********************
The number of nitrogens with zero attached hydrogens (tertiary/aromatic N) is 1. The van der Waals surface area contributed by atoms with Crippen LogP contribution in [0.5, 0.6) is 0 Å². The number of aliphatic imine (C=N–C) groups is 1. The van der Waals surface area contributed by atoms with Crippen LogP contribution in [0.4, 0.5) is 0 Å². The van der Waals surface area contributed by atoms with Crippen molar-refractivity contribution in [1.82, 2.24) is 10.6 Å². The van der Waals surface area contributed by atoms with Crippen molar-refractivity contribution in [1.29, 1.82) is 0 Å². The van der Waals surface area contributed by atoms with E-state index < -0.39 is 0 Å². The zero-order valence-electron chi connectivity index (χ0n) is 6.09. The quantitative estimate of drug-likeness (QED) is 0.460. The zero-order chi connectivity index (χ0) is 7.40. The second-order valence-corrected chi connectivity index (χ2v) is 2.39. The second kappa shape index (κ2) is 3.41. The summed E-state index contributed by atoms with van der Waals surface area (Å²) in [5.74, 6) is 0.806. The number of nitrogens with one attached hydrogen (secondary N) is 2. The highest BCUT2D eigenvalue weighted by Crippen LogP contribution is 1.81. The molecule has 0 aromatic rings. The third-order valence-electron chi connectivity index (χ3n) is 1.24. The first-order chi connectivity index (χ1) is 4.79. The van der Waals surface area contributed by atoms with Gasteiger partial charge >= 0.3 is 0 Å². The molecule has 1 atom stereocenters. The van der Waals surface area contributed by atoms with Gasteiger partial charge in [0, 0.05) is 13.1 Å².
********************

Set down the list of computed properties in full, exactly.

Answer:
The number of nitrogens with zero attached hydrogens (tertiary/aromatic N) is 1. The van der Waals surface area contributed by atoms with Crippen LogP contribution in [0.5, 0.6) is 0 Å². The number of aliphatic imine (C=N–C) groups is 1. The van der Waals surface area contributed by atoms with Crippen LogP contribution in [0.4, 0.5) is 0 Å². The van der Waals surface area contributed by atoms with Crippen molar-refractivity contribution in [1.82, 2.24) is 10.6 Å². The van der Waals surface area contributed by atoms with Crippen molar-refractivity contribution in [1.29, 1.82) is 0 Å². The van der Waals surface area contributed by atoms with E-state index < -0.39 is 0 Å². The zero-order valence-electron chi connectivity index (χ0n) is 6.09. The quantitative estimate of drug-likeness (QED) is 0.460. The zero-order chi connectivity index (χ0) is 7.40. The second-order valence-corrected chi connectivity index (χ2v) is 2.39. The second kappa shape index (κ2) is 3.41. The summed E-state index contributed by atoms with van der Waals surface area (Å²) in [5.74, 6) is 0.806. The number of nitrogens with one attached hydrogen (secondary N) is 2. The highest BCUT2D eigenvalue weighted by Crippen LogP contribution is 1.81. The molecule has 0 aromatic rings. The third-order valence-electron chi connectivity index (χ3n) is 1.24. The first-order chi connectivity index (χ1) is 4.79. The van der Waals surface area contributed by atoms with Gasteiger partial charge >= 0.3 is 0 Å². The molecule has 1 atom stereocenters. The van der Waals surface area contributed by atoms with Gasteiger partial charge in [0, 0.05) is 13.1 Å².